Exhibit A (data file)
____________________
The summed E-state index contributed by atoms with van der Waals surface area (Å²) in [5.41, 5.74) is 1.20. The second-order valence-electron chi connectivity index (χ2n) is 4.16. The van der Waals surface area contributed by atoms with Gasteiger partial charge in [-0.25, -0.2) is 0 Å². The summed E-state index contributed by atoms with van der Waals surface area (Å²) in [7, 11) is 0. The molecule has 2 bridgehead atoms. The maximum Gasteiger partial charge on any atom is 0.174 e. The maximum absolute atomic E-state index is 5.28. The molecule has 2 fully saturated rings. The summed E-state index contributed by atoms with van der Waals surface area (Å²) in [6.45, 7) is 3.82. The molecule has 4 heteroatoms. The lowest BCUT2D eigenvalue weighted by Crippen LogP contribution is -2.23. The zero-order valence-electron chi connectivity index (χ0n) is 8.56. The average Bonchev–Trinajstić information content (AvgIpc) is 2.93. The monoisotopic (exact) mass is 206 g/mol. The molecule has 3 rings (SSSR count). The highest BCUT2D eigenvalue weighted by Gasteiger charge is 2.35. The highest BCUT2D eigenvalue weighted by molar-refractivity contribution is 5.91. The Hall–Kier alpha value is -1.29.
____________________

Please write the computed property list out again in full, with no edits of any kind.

The summed E-state index contributed by atoms with van der Waals surface area (Å²) in [5.41, 5.74) is 1.20. The second-order valence-electron chi connectivity index (χ2n) is 4.16. The van der Waals surface area contributed by atoms with Gasteiger partial charge in [-0.25, -0.2) is 0 Å². The summed E-state index contributed by atoms with van der Waals surface area (Å²) in [7, 11) is 0. The molecule has 2 bridgehead atoms. The maximum Gasteiger partial charge on any atom is 0.174 e. The maximum absolute atomic E-state index is 5.28. The molecule has 2 fully saturated rings. The summed E-state index contributed by atoms with van der Waals surface area (Å²) in [6.45, 7) is 3.82. The molecule has 4 heteroatoms. The lowest BCUT2D eigenvalue weighted by Crippen LogP contribution is -2.23. The zero-order valence-electron chi connectivity index (χ0n) is 8.56. The average Bonchev–Trinajstić information content (AvgIpc) is 2.93. The monoisotopic (exact) mass is 206 g/mol. The molecule has 3 rings (SSSR count). The highest BCUT2D eigenvalue weighted by Gasteiger charge is 2.35. The highest BCUT2D eigenvalue weighted by molar-refractivity contribution is 5.91. The Hall–Kier alpha value is -1.29.